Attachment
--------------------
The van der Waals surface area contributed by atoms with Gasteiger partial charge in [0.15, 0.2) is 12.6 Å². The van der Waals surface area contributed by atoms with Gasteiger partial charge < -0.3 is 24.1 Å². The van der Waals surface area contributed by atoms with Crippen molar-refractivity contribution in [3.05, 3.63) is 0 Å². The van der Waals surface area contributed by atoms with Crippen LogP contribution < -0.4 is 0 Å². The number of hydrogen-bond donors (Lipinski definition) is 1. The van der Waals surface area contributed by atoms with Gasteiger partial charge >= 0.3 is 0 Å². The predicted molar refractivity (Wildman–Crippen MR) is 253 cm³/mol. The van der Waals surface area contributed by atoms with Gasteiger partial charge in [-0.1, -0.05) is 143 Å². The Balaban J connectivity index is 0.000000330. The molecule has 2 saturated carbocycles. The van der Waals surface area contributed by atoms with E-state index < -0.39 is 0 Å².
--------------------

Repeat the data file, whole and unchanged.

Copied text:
The van der Waals surface area contributed by atoms with Gasteiger partial charge in [0.15, 0.2) is 12.6 Å². The van der Waals surface area contributed by atoms with Gasteiger partial charge < -0.3 is 24.1 Å². The van der Waals surface area contributed by atoms with Crippen molar-refractivity contribution in [3.05, 3.63) is 0 Å². The van der Waals surface area contributed by atoms with Crippen LogP contribution < -0.4 is 0 Å². The number of hydrogen-bond donors (Lipinski definition) is 1. The van der Waals surface area contributed by atoms with Gasteiger partial charge >= 0.3 is 0 Å². The predicted molar refractivity (Wildman–Crippen MR) is 253 cm³/mol. The van der Waals surface area contributed by atoms with Gasteiger partial charge in [-0.1, -0.05) is 143 Å². The Balaban J connectivity index is 0.000000330. The molecule has 2 saturated carbocycles. The van der Waals surface area contributed by atoms with E-state index < -0.39 is 0 Å².